Mulberry is bagging big sales of iconic carry
Yesterday British luxury goods group Mulberry reported 21 per cent sales growth in the last ten weeks, showing demand for bags with its discreet tree logo remains strong.
Mulberry’s chairman and chief executive, Godfrey Davis, admitted extravagance is now unfashionable. But he claimed the “understated British style” of his handbags remained in demand with cautious but still fashion conscious shoppers.
But, according to the group’s interim results yesterday, sales at Mulberry have been boosted by the Mitzy range, which Davis said became instant bestsellers. These retail for 300 to 700.
Mulberry has two shops in Scotland and in its outlet on Multrees Walk, Edinburgh, the biggest sellers are the cut price Mitzy range and the “iconic” Bayswater.
UK retail sales for the first ten weeks of its new financial year were Tommy Hilfiger Outlet up 26 per cent. On a like for like basis they were up an impressive 21 per cent. Sales were also boosted by tourists taking advantage of weak sterling.
Profits of 4.2 million in the year to 31 March beat expectations but were down from 5.2m the previous year. Last year the group opened shops in Leeds and London. The group is free of debt and plans to continue to pursue its expansion globally.
According to yesterday’s figures, the group overcame a September 2008 sales slump to have a good two weeks before Christmas, when sales “returned to healthy growth”. And while they have successfully introduced a line of cheaper bags, they did not have to resort to pre Christmas discounting.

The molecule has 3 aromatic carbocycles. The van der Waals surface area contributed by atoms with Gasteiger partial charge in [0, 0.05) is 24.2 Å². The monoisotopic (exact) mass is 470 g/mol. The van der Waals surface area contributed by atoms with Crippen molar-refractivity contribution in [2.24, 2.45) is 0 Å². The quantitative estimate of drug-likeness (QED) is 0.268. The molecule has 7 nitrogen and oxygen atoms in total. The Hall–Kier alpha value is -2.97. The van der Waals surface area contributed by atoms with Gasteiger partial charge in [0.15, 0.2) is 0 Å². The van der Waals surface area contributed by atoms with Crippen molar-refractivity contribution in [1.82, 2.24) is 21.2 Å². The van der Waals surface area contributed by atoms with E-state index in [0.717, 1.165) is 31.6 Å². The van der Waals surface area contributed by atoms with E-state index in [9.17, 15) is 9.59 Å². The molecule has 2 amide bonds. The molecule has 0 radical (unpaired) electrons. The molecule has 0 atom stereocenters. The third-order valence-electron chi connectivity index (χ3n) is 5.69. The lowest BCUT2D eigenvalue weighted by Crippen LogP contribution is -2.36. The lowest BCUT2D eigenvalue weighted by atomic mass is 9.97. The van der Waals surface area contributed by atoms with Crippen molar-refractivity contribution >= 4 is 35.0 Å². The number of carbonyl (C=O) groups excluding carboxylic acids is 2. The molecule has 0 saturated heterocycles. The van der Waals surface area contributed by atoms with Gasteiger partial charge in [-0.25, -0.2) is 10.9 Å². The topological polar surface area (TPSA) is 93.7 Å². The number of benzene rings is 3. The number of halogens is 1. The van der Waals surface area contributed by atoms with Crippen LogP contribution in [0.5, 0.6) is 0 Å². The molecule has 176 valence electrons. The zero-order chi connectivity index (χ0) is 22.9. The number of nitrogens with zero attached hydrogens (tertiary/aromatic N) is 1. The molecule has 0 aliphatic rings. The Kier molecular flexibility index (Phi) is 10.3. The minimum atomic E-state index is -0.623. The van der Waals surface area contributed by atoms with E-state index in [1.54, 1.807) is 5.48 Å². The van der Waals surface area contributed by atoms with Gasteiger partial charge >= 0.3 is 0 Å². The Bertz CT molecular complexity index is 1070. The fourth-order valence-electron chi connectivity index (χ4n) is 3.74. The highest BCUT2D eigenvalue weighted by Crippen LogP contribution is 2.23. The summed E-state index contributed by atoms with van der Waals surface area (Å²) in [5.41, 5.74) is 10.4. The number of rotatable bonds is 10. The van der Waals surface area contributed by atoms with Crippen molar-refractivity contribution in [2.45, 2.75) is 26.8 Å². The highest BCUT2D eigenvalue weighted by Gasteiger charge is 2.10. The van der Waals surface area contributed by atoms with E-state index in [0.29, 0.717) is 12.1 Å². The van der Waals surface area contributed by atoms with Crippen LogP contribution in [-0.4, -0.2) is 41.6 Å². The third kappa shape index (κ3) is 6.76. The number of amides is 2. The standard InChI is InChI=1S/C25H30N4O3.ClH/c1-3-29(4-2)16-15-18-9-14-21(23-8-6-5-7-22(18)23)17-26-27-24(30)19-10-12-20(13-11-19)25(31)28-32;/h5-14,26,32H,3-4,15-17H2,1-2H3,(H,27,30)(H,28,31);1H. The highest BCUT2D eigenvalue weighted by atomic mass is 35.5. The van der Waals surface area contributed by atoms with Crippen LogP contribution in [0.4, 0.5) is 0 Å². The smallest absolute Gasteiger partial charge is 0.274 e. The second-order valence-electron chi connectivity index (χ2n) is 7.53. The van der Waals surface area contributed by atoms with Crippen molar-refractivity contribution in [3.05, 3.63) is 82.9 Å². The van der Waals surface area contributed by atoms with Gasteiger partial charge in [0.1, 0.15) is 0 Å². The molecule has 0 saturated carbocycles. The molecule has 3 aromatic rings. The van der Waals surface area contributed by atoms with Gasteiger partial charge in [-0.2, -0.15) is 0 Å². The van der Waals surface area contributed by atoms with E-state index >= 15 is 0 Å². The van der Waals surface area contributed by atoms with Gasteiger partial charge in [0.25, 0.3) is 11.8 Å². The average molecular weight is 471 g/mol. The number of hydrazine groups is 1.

Nevertheless, Mulberry expects wholesale orders to be down 15 per cent for the autumn/winter season and down 4 per cent for spring/summer 2010 as retailers cut orders to cope with lower demand.
Group sales rose 14 per cent to 58.6m in the year ended Ma Tommy Hilfiger Outlet rch 31, including a 15 per cent rise in whole Tommy Hilfiger Outlet sale sales, a 15 per cent rise in UK retail sales and a 2 per cent rise in UK like for like sales.
The jump in recent UK like for like sales was led by a 45 per cent surge in demand at discount factory outlets, which sell discontinued ranges at lower prices. Sales at full price stores were up 11 per cent.
Mulberry said stock levels had almost doubled to 14.8m because of lower than expected second half sale when production was planned before the downturn. But Mulberry has adjusted purchasing with an aim to reducing stocks to normal levels by the end of March 2010.
Shares in Mulberry were up 4.6 per cent to 68p. Analysts at its brokers Altium Securities maintained a “buy” recommendation and said “we think the shares are too cheap”.
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